Purpose: To describe the computed tomographic (CT) appearance of lung tumors treated with cryoablation to establish a reliable reference profile. Materials and Methods: CT images of 56 patients who underwent follow-up CT for at least 1 year for treatment with cryoablation of 79 tumors from 2003 to 2010 were retrospectively reviewed. Patients had a follow-up CT scan immediately after the procedure; 1 day, 1 week (two-phase dynamic CT), and 1 month later; and then at 3-month intervals. The appearance of ablation zones on CT images was classified into five patterns, and bidimensional diameters and other imaging features were evaluated. Results: Seventy-eight percent of ablation zones (62 of 79) showed transformation similar to the following: a consolidation or nodular pattern was seen within the 1-week follow-up, involution and a "stripe" pattern was shown at 1 month or later, and zones later became indistinct. Eighty percent of cases of local progression (eight of 10) arose from the stripe pattern on follow-up CT 6 months or later, after the ablation zones showed a transformation opposite the aforementioned pattern. Ice balls could not always be visualized exactly because of dense peritumoral hemorrhage. Internal and marginal enhancement of the ablation zone within the 3-month follow-up did not show a direct relationship with local progression. In total, cavitation and peritumoral ground-glass opacity were seen in 35% (n = 28) and 85% (n = 66) of ablation zones, respectively. Conclusions: The reference profile of CT appearance, which is mandatory for follow-up, has been established. No single indicator of complete ablation was proven throughout this study. Careful long-term follow-up with CT is indispensable.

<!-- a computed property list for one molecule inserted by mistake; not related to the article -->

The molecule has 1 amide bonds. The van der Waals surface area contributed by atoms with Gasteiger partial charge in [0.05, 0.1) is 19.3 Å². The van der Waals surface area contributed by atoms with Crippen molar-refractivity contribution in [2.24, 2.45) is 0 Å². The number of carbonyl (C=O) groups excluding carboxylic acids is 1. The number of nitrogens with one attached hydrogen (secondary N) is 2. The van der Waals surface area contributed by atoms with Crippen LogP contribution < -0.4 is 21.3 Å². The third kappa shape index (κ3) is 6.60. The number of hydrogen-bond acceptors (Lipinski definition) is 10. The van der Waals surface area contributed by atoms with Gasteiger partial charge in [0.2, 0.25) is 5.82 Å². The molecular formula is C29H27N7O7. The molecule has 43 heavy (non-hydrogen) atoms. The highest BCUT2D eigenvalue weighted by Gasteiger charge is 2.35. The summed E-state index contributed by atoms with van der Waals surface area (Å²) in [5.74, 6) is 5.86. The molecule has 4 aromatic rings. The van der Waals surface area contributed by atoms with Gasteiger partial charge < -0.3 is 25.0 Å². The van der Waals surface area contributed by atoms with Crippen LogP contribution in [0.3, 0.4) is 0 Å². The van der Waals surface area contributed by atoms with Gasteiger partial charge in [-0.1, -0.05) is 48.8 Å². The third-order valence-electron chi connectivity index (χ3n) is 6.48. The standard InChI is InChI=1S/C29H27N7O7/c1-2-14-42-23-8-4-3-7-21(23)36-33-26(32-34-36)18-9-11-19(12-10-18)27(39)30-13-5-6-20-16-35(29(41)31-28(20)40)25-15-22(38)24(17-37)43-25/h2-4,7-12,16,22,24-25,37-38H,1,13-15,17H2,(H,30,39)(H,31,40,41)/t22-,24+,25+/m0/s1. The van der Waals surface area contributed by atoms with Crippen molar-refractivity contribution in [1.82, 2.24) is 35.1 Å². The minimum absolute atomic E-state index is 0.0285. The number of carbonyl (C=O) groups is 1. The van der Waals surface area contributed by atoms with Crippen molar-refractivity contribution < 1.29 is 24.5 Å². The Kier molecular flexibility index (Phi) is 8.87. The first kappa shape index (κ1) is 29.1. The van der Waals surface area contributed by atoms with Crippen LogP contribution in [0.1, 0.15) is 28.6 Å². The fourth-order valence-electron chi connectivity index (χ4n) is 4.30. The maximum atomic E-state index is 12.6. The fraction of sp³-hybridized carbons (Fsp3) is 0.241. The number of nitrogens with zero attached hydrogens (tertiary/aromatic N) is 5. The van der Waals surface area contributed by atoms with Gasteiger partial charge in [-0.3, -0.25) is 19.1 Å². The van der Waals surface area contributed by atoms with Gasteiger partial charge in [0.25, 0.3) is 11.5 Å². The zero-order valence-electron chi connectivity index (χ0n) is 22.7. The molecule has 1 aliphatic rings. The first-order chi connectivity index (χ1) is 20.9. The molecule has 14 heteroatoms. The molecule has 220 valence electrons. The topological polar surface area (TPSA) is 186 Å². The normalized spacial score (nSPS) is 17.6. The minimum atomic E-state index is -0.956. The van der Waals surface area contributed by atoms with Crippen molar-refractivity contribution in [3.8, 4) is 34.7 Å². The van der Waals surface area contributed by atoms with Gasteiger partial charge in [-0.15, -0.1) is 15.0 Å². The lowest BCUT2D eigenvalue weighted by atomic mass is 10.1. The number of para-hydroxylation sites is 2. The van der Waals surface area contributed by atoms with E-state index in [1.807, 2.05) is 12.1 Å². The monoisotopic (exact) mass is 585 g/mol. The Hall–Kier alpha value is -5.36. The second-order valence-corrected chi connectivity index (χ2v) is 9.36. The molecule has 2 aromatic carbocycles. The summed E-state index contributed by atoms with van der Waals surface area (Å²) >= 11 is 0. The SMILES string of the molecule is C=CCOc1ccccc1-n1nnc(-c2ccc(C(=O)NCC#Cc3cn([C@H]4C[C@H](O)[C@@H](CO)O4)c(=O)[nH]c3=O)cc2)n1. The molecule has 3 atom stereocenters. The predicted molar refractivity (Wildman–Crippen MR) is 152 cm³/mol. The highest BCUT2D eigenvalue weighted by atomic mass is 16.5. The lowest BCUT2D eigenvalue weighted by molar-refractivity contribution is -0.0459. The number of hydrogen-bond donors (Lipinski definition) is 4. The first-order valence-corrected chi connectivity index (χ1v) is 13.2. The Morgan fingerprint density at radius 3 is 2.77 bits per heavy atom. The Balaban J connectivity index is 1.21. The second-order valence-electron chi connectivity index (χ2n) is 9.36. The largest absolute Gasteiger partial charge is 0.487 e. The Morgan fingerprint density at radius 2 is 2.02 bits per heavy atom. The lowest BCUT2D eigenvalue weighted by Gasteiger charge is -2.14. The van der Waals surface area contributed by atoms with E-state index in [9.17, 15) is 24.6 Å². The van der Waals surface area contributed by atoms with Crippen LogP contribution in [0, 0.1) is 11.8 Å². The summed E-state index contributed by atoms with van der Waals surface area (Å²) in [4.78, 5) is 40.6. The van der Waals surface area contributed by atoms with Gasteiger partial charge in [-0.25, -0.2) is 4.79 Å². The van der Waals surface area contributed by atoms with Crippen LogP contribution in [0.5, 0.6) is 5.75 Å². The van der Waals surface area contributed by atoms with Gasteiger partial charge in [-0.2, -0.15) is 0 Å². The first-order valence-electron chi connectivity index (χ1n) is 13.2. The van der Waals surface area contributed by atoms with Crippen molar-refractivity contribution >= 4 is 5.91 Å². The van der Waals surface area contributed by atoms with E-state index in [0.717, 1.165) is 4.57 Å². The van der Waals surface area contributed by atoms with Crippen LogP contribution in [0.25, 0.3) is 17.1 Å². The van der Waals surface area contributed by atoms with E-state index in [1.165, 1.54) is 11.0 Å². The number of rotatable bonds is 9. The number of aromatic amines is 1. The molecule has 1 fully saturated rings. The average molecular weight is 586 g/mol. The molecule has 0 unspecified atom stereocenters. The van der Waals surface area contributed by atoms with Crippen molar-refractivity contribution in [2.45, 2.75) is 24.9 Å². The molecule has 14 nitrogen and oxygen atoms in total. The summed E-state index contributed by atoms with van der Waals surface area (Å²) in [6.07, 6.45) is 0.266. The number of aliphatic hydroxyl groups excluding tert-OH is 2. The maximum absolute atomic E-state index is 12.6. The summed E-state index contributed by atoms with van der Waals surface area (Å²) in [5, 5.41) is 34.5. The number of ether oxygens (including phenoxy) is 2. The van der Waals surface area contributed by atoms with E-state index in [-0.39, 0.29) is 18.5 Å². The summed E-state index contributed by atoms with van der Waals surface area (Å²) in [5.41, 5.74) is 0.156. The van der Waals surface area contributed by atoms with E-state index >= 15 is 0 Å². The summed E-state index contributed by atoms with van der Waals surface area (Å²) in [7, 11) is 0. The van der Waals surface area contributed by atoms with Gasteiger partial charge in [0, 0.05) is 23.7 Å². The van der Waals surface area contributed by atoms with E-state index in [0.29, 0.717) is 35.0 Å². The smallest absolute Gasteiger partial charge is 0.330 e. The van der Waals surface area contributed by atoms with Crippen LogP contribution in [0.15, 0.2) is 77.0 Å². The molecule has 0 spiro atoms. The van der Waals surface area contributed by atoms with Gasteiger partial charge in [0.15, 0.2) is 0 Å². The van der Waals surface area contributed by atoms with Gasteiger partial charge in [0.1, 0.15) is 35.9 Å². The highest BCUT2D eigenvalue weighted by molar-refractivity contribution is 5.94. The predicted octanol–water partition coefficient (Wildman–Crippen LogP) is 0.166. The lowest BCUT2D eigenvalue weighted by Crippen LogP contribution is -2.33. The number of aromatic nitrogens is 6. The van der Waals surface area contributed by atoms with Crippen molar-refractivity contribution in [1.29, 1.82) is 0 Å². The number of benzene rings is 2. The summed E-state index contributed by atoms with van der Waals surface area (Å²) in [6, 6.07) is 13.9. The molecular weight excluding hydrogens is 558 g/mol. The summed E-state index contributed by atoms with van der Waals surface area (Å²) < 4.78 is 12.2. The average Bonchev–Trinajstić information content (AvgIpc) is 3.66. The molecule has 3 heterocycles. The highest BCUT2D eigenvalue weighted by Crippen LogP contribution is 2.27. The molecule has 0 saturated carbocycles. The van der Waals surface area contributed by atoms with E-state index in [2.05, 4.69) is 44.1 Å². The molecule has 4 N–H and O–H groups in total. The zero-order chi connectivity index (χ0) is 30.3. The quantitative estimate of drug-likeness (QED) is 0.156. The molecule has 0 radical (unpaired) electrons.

- ground-glass opacity
ASJC Scopus subject areas
- Radiology Nuclear Medicine and imaging
- Cardiology and Cardiovascular Medicine